Posted On:7/27/2009 6:52pm
I have the 4th Largest Judo Club in the USJA and I can not afford a Private Dojo. I teach at the YMCA where the overhead isnt that much compare to a privaite dojo.
At the YMCA I have a great set up - I have my own room where the Mats stays down all of the time. But, I am teaching there for 20 years and I do have a lot of students.
Mark Tripp can tell you more about my dojo at the Y
Posted On:7/28/2009 3:39am
Style: MMA / BJJ / Judo
Originally Posted by Mtripp
If you have someone who can make a living on that, more power to them.
In there is why I simply can not afford to teach.
I am sure there is no way he could make a living on that but he doesnt have to. He is employed by the Derry city council as a Judo guy to promote the sport.
There are more sports centres per person in NI than just about anywhere on earth. It was a government initiative to keep the kids away from trouble.
Also, derry has just become the centre of excellence for Judo for all of the UK thanks to the hard work of my coach and others like him. They are in the process of building a huge Judo centre but we currently have a permanent place with four full sized fighting areas (three mats deep).
Posted On:9/30/2009 8:52am
Style: Baboo Baby
Originally Posted by WhiteShark
In my experience injuries are almost always the reason adults stop taking a martial art. Judo for adults at lower levels is the most injury prone martial art I've ever done.
Yeah, I ended up in the hospital with a neck brace after a couple weeks of Judo. It was a 6 year old niggling injury, but I'd managed to go through full contact MMA training, amateur MMA competitions and BJJ training and competitions without aggravating it that badly.
Posted On:11/17/2009 4:02pm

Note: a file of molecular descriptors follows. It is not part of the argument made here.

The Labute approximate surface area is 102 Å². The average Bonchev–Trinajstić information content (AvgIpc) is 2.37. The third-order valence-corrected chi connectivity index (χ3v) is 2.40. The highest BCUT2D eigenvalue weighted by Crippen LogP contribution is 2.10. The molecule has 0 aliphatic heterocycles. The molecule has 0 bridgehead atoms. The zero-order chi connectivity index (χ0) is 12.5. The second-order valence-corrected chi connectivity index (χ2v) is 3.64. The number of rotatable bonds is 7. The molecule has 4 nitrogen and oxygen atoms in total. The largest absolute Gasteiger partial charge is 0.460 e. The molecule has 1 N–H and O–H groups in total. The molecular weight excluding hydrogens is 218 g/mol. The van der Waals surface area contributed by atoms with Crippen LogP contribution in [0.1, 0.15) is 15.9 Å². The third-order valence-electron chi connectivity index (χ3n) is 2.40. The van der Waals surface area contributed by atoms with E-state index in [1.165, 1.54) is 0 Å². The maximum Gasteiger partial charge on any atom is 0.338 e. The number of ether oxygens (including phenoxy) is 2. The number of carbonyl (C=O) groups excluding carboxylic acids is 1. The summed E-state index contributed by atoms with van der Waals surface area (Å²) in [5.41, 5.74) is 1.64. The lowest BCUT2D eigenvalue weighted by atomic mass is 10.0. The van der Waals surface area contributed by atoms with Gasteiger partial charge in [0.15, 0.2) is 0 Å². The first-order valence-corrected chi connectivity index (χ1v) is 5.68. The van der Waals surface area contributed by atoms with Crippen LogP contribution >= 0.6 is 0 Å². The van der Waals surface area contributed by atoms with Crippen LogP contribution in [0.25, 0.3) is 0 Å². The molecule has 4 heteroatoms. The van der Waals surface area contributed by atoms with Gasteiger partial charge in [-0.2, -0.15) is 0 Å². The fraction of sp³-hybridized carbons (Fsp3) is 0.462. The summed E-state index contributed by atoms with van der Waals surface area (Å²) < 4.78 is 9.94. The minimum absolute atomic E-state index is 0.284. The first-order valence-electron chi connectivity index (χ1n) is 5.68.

I was self-employed, successfully, for years, did the marketing for another business successfully and was quite a hot-shot car salesman whose ratio (deals as a percent of total opportunities) was double national average. I also flopped a business. That was the most educating experience. My perspective might be of help.
People always seem to think about business and sales (BS) in very big terms: Mass marketing, etc. That's a mistake. BS is about relationships.
If I was sellng Judo, the first thing I'd do is stop worrying about Judo. If you were selling Big Macs or Whoppers, McD's and BK's image would matter because it can be changed by the CEO/Board. Since Judo doesn't have that power, you have to accept that limitation and move forward.
Jay Conrad Levinson does a great job in "Guerrilla Marketing" to help you figure out what it is that you're really selling. What he can help you answer is "if holes are to drill bits then what is to Judo?" (People pay for the bit, but it's holes they want.). This book is so valuable, I have two on my book shelf.
If you try to answer that, remember itsnot about what you think it is but what the buyer believes it is.
For salesmanship, Joe Girard's "How to Sell Yourself" is the best I've read and probably deserves all credit for every sale I made. What sets him apart from all the garbage is his philosophy: I won't know if this was a good sale until you send your mother in to buy from me. It's copyrighted 1979. I bought it for 50 cents at a book sale. Probably be less than $10 through Amazon.
A couple specific suggestions:
Answer the phone. All the time. Every time.
Prospects are doing you a favor when they call. You owe them the favor of picking up. If you fail to do so, you've started the relationship with an implied "I'm just not here for you."
Hours: Classes seven days. Early morning and evening. Once established, you can scale back.
Price: People say things like "this is worth x." That's false. It's worth x to that person, but what it's worth is only what you're getting for it.
I always did pricing like this. Cost of overhead/number of desired customers. I excluded my income from that because you shouldn't expect to make anything at first. This gives you your starting fee.